What do I do now?
January 22, 2019 5:54 PM   Subscribe

I’m confused, frustrated and lost in this crossroads of life. I’m hoping the Hive Mind can help.

For context, I am a 37-year-old single female living in the Midwest. I work in nonprofit world, and have done so for 13 years (my entire professional life). This is a field I made a very deliberate effort to pursue, and it’s brought many wonderful people and experiences my way. Despite this, I feel I'm at a crossroads and I don't know how to figure out my next step.

At its core, the problem is straightforward - I am deeply, deeply burned out. More than burned out. Imagine a sentient pile of ashes holding planning meetings. That’s me. This is a small organization (myself and one other person), I am the only one regularly in the office and for most of the year my day is 10-12 hours long. As you can imagine, this seriously limits my ability to enjoy my earthly existence. Not that I could really do that even if my schedule was more reasonable – I’m just barely able to pay my bills on my income.

You might ask why I would take a job that is so clearly going to be exhausting and unpleasant, and the answer is that I needed a job – any job. I had just spent a year recovering from a nervous breakdown following the sudden passing of my partner and my unemployment, savings and 401k had all run out. It’s been several years since that time and while it’s obvious that I need to switch jobs, I feel like the problem is bigger and the answer more elusive than that.

By age 37, most people have paired off, bought a house, moved away, had kids. I have a studio apartment, a cat, a shitty job, several mental health providers, a bankruptcy filing and myself. I feel wildly isolated in my life experiences, which are so separate from those of my friends and family. I feel alone and directionless. I don’t really have any goals or ambitions to speak of. I’m just trying to survive and not hate being alive. I’d rather trade these truths for more charming ones, but well, here we are.

So I suppose we’re back at the original question – what now? Get another nonprofit job, where I have a wealth of good experience but will likely never be able to really build a life? Start over on the for profit ladder, potentially from the bottom? Shave my head, move across the country, change my name and join a commune? Something a little less hyperbolic? I’m at a loss and I could use some fresh perspectives. I thank you all in advance for any thoughts you may have.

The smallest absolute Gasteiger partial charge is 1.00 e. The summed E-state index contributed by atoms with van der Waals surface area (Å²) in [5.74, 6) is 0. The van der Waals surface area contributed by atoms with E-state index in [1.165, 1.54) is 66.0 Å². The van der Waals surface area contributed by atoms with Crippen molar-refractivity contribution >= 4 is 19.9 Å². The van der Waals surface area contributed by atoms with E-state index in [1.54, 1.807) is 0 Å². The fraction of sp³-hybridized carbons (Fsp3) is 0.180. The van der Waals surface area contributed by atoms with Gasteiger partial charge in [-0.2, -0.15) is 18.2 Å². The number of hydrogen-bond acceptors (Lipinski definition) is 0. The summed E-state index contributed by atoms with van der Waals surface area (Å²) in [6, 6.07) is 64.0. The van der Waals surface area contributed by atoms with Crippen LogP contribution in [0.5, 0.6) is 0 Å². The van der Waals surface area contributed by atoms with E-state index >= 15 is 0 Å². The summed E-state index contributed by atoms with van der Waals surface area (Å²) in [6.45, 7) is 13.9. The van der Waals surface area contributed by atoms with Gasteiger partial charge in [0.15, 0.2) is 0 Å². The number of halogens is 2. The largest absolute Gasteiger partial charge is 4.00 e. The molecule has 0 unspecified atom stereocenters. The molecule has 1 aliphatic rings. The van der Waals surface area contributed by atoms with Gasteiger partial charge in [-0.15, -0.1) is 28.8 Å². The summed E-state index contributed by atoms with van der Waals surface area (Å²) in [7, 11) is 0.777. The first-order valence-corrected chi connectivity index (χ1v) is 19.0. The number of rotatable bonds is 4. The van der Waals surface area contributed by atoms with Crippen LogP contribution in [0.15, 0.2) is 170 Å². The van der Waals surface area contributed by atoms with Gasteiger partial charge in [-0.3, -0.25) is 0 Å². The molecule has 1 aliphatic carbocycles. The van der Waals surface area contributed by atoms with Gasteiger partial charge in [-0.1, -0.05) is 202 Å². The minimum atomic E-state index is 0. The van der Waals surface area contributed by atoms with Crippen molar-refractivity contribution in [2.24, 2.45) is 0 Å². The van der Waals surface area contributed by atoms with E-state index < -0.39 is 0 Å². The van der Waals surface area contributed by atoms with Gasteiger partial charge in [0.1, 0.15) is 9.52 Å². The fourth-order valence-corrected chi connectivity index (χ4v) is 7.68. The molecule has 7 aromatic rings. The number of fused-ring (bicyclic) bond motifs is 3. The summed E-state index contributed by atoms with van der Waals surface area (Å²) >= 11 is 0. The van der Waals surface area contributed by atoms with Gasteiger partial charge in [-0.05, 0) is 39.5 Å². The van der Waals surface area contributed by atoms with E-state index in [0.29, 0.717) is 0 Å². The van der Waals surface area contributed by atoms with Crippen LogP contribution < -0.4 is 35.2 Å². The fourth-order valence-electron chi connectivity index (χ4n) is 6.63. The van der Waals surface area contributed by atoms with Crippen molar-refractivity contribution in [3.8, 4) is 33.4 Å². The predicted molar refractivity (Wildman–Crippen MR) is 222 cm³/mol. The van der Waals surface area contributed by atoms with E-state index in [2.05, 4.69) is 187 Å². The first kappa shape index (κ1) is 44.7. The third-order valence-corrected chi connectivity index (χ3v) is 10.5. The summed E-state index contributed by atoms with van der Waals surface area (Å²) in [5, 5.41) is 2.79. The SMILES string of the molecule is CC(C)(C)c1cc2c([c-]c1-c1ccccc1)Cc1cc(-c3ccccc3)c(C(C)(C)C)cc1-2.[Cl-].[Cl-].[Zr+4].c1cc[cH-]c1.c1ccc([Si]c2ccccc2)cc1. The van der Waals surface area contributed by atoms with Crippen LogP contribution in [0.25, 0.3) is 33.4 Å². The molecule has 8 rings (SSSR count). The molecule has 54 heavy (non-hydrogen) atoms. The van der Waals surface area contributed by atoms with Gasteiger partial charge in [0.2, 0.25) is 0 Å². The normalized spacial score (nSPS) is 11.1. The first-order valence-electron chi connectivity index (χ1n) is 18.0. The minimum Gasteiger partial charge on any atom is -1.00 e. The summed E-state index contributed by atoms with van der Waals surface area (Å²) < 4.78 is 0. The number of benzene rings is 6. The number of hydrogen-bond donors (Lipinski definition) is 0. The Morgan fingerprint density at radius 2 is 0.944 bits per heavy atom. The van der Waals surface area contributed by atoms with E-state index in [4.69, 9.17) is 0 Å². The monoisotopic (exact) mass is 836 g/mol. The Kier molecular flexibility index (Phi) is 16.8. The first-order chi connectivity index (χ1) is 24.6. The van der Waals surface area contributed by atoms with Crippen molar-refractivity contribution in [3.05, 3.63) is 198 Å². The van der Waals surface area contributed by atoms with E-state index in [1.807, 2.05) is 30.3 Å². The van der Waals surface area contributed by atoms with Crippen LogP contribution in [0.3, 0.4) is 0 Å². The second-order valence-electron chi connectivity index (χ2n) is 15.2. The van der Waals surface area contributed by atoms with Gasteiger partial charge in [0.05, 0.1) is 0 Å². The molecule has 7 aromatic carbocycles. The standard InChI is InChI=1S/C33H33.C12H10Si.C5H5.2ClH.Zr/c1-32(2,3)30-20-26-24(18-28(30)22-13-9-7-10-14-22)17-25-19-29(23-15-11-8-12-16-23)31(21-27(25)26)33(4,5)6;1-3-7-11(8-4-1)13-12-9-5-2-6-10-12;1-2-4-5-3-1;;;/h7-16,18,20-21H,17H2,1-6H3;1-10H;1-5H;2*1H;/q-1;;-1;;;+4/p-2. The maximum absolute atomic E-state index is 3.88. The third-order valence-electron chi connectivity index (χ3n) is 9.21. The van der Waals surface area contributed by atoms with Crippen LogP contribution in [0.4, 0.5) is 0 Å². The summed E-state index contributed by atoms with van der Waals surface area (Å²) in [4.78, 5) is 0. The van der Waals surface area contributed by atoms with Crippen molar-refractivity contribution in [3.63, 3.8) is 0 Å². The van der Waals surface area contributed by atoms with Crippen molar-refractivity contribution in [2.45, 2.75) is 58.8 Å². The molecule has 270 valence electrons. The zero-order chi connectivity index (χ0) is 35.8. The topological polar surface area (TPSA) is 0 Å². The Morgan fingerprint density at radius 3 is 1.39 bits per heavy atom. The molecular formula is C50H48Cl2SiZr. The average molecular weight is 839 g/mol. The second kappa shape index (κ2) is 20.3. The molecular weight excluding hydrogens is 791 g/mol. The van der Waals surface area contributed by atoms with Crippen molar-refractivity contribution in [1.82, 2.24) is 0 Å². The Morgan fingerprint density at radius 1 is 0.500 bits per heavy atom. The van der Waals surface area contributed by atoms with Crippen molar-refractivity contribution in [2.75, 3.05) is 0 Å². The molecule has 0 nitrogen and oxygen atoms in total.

posted by Imogenetic to Work & Money (21 answers total) 16 users marked this as a favorite
 
OK, look.

You will still be a Good Person if you decide to take your life in a new direction and start a new chapter that is a little bit more about you and not this work. You don't have to devote your entire life to pushing against the wheel. It's OK to just take a shift and then step back before you hurt yourself.

I don't know what your organization does, but I'm sure it's worth doing. However, you don't have to kill yourself in the doing of it. You've done more than your share, and the world is better off for your efforts. You are clearly a good person who cares about the world, and I know you will carry that into anything you do. We're not talking about you changing careers to become a supervillain, realistically we're talking about you still doing something positive but more low-key. You are obviously someone who inherently cares about making a positive contribution.

You are allowed to reinvent yourself. I'm not saying you must, or even necessarily that you should, but it's allowed. You are allowed to reinvent yourself, and you are also allowed to make choices that lend themselves to having a pleasant life. Why even be here otherwise?
posted by Anticipation Of A New Lover's Arrival, The at 6:06 PM on January 22 [26 favorites]


I don't have a complete answer for you, but I do have a suggestion: it seems like a cheapo vacation might give you a chance to get away from the job for at least a week or two, chill out with as few responsibilities and planned activities as possible, take a few deep breaths, and relax. A "staycation" might not do it, if it leaves you surrounded by all the detritus and reminders of the daily grind that has no doubt built up during your burned-out-ness; but if you feel happy and cozy and relaxed in your home then it might be fine.

The goal would be to give yourself some psychic breathing room, a chance to cultivate a little perspective, to regain the physical and mental energy you need so you're able to think productively about what you want and what you need. Trying to do that while you're both spending most of your energy and totally burned out is just about impossible.
posted by Greg_Ace at 6:16 PM on January 22 [7 favorites]


I feel alone and directionless. I don’t really have any goals or ambitions to speak of. I’m just trying to survive and not hate being alive.